Agencies must consider records created by other agencies
D.C. CIRCUIT–The U.S. Court of Appeals in Washington, D.C., ruled in late February that federal government agencies must consider granting or denying records in their possession even if the documents were created by a different agency.
The appeals panel ruled that an agency must determine whether referring an FOI decision to the creating agency would significantly impair a requester’s ability to get the records or to get them in a timely manner.
The panel ordered the lower court to look again at the request of inmate Rolando Peralta, initially made to the U.S. Attorney’s Office, and determine whether a referral of pages to the FBI for processing effectively denied his request for those records. The FBI is notoriously behind in responding to FOI requests and routinely delays processing them by four to six years.
Peralta, who in 1994 was an inmate at the Federal Correctional Institution in Terminal Island, Calif., filed an FOI Act request with the U.S. Attorney’s Office for records relating to his criminal conviction, and when the office failed to respond, filed a lawsuit against the agency in federal District Court in Washington, D.C.
The U.S. Attorney’s office ultimately provided him with several hundred pages, denied several hundred more, and transferred his request for 290 more pages to the FBI, which it said had created the documents and therefore must make decisions about their release.
Then, in April 1994, the federal District Court dismissed the U.S. Attorney’s office from the case, saying it had complied with the FOI Act requirements. Because the FBI had not yet processed the records referred to it, the court would not rule on those records.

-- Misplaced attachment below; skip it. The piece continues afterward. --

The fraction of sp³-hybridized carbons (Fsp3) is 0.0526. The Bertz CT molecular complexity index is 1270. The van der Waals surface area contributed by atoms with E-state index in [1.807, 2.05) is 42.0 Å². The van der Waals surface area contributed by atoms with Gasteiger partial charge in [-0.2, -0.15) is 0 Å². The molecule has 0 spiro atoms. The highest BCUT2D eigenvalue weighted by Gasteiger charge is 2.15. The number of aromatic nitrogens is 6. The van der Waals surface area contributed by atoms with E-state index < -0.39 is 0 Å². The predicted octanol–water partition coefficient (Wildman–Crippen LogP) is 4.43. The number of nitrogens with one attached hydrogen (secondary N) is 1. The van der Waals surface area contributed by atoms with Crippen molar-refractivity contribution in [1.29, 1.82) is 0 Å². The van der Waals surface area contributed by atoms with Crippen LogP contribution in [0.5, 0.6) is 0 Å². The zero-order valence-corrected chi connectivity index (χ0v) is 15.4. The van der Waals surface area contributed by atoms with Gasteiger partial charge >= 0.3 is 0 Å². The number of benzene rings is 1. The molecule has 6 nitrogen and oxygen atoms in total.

Peralta appealed and the appeals panel ruled that the U.S. Attorney’s office is still a party to the case. It reversed the lower court’s decision that the agency could simply transfer records to the FBI for a decision.
The appeals panel cited two 1983 decisions that government agencies which referred records to other agencies would be withholding the records under the FOI Act unless they could offer reasonable explanations for the transfer. Neither Peralta nor the government had referred to the older decisions and the lower court did not cite the rulings.
The FOI Act does not directly authorize referrals; instead, it allows agencies to extend the time for responding to requests in order to consult with other agencies. (Peralta v. U.S. Attorney’s Office, Central District of Calif.; Counsel: Steven Goldblatt, Washington, D.C.)